Property/Casualty Insurers Start to See Profit Increases in First-Quarter
June 24, 2010

Private U.S. property/casualty insurers' net income after taxes rose to $8.9 billion in the first quarter of 2010, compared with a figure of -$1.3 billion in the first quarter of 2009, according to a new report from ISO, an organization that compiles information about property/casualty insurance risks, and the Property Casualty Insurers Association of America (PCIA).

Likewise, the groups report that insurers' overall profitability also saw an increase; the group bases "overall profitability" on the companies statutory net worth, and reports an increase in this area of 6.7 percent for the first quarter of 2010, compared with -1.2 percent for the first quarter of 2009.

While profitability is on the rise for insurers, premiums are not, according to PCIA and ISO. Net written premiums dropped by $1.4 billion for property/casualty insurers for the quarter-from $106.5 billion to $105.1 billion, a 1.3 percent decrease for the quarter from last year. Similarly, net earned premiums declined $2.8 billion, or 2.7 percent, to $102.8 billion for first-quarter 2010 from $105.6 billion for first-quarter 2009, according to the report.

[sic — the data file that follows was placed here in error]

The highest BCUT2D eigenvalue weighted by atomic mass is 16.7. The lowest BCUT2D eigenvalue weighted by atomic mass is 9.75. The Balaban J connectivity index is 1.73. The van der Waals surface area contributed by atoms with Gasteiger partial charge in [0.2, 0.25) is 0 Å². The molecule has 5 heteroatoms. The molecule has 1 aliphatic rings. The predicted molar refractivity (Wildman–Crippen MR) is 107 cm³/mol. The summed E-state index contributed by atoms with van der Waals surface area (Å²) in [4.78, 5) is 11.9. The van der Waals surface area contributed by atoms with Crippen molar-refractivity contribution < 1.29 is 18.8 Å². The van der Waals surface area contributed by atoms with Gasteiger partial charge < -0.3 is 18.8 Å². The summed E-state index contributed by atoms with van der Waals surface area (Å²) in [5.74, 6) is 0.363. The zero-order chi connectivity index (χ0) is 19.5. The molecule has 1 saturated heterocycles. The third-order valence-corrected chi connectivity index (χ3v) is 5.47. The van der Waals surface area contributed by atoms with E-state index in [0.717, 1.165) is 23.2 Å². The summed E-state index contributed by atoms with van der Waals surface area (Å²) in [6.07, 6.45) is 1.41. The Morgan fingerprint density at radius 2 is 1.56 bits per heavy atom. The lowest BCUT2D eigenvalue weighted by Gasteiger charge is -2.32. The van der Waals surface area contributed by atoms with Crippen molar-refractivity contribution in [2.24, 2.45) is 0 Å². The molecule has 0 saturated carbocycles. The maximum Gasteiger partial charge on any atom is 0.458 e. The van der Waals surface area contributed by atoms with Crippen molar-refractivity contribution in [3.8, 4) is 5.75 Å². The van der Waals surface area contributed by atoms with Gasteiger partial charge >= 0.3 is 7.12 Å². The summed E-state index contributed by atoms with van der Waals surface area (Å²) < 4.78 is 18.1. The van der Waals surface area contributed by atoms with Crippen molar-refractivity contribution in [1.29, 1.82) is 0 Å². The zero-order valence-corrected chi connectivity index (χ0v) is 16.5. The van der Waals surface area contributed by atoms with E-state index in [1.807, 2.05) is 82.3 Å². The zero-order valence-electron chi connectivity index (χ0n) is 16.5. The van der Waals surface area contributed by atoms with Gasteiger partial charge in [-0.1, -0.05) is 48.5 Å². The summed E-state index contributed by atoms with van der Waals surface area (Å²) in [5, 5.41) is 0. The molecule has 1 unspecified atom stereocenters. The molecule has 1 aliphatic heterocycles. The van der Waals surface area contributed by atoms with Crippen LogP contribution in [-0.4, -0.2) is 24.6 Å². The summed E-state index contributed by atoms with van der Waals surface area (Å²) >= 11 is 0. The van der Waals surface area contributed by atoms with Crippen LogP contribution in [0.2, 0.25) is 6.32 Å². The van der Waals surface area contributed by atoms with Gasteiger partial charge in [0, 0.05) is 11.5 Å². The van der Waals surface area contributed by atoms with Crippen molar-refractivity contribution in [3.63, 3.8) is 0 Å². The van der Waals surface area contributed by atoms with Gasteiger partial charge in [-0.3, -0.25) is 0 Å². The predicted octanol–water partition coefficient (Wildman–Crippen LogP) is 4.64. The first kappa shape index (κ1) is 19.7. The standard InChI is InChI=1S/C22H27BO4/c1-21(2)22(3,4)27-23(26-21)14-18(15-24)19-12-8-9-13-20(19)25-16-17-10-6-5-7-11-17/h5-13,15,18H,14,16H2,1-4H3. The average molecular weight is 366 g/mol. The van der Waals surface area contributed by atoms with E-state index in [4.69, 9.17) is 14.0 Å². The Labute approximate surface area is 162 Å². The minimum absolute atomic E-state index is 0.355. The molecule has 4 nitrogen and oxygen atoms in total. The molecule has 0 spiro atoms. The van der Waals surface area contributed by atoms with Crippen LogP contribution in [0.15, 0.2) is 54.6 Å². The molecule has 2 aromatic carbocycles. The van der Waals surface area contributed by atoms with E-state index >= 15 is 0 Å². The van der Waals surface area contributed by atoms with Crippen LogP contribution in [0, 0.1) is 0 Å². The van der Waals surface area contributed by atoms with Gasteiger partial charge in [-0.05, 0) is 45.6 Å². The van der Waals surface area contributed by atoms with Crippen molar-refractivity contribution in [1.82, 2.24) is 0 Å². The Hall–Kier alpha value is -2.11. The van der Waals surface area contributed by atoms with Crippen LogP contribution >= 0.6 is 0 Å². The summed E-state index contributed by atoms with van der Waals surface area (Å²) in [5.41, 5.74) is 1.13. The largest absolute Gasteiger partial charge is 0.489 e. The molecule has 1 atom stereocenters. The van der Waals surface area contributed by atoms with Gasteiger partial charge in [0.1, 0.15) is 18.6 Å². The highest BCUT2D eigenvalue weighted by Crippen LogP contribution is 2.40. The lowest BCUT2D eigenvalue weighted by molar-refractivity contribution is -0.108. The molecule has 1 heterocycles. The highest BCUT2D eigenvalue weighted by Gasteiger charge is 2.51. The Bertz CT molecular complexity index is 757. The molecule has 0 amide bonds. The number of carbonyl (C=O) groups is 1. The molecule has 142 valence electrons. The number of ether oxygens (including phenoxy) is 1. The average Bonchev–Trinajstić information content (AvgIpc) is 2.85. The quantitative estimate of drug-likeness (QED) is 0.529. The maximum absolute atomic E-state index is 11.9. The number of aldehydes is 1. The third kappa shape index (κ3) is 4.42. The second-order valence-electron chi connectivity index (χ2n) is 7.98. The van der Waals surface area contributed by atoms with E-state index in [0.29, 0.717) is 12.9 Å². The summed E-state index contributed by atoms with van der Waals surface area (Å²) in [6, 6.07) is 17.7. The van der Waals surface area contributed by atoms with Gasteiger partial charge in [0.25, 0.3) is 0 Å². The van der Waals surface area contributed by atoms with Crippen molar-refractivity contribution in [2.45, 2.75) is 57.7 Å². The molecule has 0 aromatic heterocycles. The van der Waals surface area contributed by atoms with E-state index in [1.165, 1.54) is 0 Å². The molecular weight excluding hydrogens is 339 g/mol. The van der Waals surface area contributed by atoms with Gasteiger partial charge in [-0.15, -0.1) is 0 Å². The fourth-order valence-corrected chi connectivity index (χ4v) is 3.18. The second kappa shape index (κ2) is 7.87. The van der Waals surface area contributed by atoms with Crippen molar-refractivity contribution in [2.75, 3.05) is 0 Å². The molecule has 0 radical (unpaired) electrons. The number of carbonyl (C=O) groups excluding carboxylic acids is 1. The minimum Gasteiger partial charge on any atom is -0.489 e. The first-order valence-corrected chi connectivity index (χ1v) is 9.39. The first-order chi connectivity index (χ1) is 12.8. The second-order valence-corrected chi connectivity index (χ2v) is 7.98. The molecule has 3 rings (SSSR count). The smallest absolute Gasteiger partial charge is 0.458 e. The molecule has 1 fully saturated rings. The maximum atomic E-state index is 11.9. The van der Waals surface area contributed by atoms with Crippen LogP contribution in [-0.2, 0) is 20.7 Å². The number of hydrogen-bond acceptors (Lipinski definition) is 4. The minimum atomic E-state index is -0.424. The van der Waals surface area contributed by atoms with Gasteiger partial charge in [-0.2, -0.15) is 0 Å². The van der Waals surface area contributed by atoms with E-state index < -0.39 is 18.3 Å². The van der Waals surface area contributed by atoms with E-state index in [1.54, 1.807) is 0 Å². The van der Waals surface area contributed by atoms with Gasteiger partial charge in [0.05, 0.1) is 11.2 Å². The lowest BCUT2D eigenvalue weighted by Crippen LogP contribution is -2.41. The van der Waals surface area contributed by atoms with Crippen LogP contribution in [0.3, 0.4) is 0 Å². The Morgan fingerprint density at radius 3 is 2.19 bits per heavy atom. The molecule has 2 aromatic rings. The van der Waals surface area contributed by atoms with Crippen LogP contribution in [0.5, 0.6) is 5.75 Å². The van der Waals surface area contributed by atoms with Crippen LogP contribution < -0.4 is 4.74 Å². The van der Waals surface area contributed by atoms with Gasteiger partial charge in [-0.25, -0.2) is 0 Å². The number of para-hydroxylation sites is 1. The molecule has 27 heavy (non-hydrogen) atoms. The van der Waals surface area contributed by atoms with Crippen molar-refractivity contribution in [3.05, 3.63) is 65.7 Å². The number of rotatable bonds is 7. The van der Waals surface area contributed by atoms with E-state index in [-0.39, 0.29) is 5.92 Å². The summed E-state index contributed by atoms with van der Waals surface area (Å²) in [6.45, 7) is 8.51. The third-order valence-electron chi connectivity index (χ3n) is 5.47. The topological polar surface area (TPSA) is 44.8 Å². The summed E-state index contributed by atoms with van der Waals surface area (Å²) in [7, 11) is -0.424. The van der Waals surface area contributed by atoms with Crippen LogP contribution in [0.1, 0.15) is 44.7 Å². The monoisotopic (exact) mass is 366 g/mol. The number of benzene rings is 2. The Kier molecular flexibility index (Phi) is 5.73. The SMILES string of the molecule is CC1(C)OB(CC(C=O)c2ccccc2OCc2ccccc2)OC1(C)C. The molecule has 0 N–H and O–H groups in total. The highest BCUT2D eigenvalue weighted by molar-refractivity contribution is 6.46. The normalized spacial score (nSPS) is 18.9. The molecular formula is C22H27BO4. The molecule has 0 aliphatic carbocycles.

The report attributes the positive increases, despite a decrease in premiums, to improvements in underwriting results. Net losses on underwriting fell by $0.8 billion, or 29.6 percent, to $1.8 billion through March 31, 2010, from $2.6 billion through March 31, 2009, as loss and loss adjustment expenses (LLAE) dropped $4.3 billion to $74.5 billion from $78.8 billion.

"This is further proof that home, auto, and business insurers are fiscally sound, that we have been strong and stable throughout the economic downturn of the last two years, and that we are able to pay claims to policyholders during their times of need," says David Sampson, PCIA's president and CEO.

The figures included in the PCIA report represent consolidated estimates for all private property/casualty insurers based on reports accounting for at least 96 percent of all business written by private U.S. property/casualty insurers.

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